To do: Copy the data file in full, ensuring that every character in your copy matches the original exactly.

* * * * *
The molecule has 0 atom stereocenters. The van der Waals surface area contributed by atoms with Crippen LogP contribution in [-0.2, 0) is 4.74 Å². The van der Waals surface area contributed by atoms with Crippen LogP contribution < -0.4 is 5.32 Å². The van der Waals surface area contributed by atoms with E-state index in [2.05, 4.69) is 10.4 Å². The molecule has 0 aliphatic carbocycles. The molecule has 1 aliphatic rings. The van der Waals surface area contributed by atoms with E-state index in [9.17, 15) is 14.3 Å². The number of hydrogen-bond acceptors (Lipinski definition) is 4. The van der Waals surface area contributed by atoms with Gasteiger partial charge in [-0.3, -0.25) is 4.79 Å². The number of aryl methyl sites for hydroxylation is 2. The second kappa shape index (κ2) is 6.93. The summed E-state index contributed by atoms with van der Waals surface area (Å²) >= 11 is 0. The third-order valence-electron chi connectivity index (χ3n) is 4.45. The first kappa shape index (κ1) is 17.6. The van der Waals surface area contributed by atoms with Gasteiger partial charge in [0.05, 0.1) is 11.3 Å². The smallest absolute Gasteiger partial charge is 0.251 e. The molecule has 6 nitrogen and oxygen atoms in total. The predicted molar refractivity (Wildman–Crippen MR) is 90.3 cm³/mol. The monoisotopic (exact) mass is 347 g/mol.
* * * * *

The molecule has 0 atom stereocenters. The van der Waals surface area contributed by atoms with Crippen LogP contribution in [-0.2, 0) is 4.74 Å². The van der Waals surface area contributed by atoms with Crippen LogP contribution < -0.4 is 5.32 Å². The van der Waals surface area contributed by atoms with E-state index in [2.05, 4.69) is 10.4 Å². The molecule has 0 aliphatic carbocycles. The molecule has 1 aliphatic rings. The van der Waals surface area contributed by atoms with E-state index in [9.17, 15) is 14.3 Å². The number of hydrogen-bond acceptors (Lipinski definition) is 4. The van der Waals surface area contributed by atoms with Gasteiger partial charge in [-0.3, -0.25) is 4.79 Å². The number of aryl methyl sites for hydroxylation is 2. The second kappa shape index (κ2) is 6.93. The summed E-state index contributed by atoms with van der Waals surface area (Å²) >= 11 is 0. The third-order valence-electron chi connectivity index (χ3n) is 4.45. The first kappa shape index (κ1) is 17.6. The van der Waals surface area contributed by atoms with Gasteiger partial charge in [0.05, 0.1) is 11.3 Å². The smallest absolute Gasteiger partial charge is 0.251 e. The molecule has 6 nitrogen and oxygen atoms in total. The predicted molar refractivity (Wildman–Crippen MR) is 90.3 cm³/mol. The monoisotopic (exact) mass is 347 g/mol.